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Kamikaze Mortal Shogi. Send your Kamikazes on suicide missions in this Shogi variant. (9x9, Cells: 81) [All Comments] [Add Comment or Rating]
Fergus Duniho wrote on 2022-05-26 UTC

It is now ready, and I decided to call it Shogi with Impassable Kings, because this name better indicates that it is Shogi with a slight difference. The other alternatives I mentioned for the usual way of handling impasses in Shogi can also be used with Shogi with similar names that put Shogi first. So,

  • Shogi with Confined Kings
  • Shogi with the Try Rule, or Shogi with Thronemate
  • Shogi with Campmate
  • Shogi with Unopposable Kings

Greg Strong wrote on 2022-05-25 UTC

It would be worth it to apply this in normal Shogi, to create a variant 'Impasseless Shogi'.

I would definitely be interested in testing out this idea.

Fergus Duniho wrote on 2022-05-25 UTC

It woould be worth it to apply this in normal Shogi, to create a variant 'Impasseless Shogi'.

I was thinking the same thing with the name Impassable Shogi, or perhaps Impassable Kings Shogi to make the meaning more clear.

H. G. Muller wrote on 2022-05-25 UTC

This is an interesting idea. It also would make kings a very large threat to each other, when they get close in ranks. Because they create an artificial board edge against which the opponent could be checkmated. Or could provide protection for a general dropped in front of the enemy king.

It woould be worth it to apply this in normal Shogi, to create a variant 'Impasseless Shogi'.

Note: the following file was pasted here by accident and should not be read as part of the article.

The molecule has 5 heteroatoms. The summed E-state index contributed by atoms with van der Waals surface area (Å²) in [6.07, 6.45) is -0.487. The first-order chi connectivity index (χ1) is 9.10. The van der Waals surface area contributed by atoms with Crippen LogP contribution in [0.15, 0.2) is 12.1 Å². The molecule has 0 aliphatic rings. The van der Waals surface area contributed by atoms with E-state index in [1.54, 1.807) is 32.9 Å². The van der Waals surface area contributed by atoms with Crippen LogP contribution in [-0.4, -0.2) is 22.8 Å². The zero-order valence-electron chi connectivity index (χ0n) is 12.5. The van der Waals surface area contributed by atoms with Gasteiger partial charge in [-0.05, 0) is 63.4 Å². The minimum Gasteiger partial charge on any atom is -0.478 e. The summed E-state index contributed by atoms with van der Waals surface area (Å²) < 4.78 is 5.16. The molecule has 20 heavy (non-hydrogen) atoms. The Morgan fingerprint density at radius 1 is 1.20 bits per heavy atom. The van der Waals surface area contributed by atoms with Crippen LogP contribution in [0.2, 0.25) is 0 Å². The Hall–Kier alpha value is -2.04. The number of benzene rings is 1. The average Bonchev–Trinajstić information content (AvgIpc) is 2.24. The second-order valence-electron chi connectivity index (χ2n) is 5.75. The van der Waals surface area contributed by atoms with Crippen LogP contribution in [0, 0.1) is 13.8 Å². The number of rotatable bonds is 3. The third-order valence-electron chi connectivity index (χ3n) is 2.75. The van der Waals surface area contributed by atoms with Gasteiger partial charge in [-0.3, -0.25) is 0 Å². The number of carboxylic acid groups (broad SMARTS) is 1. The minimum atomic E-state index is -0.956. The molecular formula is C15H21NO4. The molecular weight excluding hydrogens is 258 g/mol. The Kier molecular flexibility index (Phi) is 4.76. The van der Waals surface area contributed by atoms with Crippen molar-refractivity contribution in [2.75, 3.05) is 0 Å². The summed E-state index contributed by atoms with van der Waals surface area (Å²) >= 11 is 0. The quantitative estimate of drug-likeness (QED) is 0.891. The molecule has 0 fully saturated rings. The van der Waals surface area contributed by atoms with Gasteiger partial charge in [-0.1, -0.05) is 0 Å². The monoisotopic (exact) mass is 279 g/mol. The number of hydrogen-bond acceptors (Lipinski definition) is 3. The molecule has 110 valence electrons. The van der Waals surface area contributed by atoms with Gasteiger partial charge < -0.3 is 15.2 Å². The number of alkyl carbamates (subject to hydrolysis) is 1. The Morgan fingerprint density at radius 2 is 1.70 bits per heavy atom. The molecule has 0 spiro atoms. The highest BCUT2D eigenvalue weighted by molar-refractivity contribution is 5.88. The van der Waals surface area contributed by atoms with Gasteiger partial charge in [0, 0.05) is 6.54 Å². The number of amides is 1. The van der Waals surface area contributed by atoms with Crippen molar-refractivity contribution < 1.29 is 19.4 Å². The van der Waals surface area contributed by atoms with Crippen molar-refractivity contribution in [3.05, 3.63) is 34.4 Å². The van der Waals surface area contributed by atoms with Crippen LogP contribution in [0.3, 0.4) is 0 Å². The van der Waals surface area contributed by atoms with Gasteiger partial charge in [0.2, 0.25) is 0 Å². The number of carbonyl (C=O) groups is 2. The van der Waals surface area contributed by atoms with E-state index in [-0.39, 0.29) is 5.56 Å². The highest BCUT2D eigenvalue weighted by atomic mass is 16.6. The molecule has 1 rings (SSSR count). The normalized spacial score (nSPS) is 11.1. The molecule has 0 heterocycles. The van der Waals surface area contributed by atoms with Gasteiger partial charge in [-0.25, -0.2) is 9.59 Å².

Fergus Duniho wrote on 2022-05-24 UTC

One more option is to forbid Kings from occupying the same rank. This could be programmed by giving each King a checking move to every space in its rank. Being unable to occupy the same rank, Kings could not pass each other, and the impasse situation where each King has moved into the opponent's camp would never arise. If one King passed into his opponent's camp, the other King would have to be there too, which would leave that King vulnerable to attack. Additionally, the King in the opponent's camp would be unable to move to the last rank, which would leave it more vulnerable to some attacks.

I like how this option makes the game more decisive without fundamentally overturning gameplay. Unlike some options, it has no effect until the Kings come close together. Also, it's the easiest to program, it doesn't affect the movement of any piece but the King, and it doesn't add any new goals to the game.

H. G. Muller wrote on 2022-05-23 UTC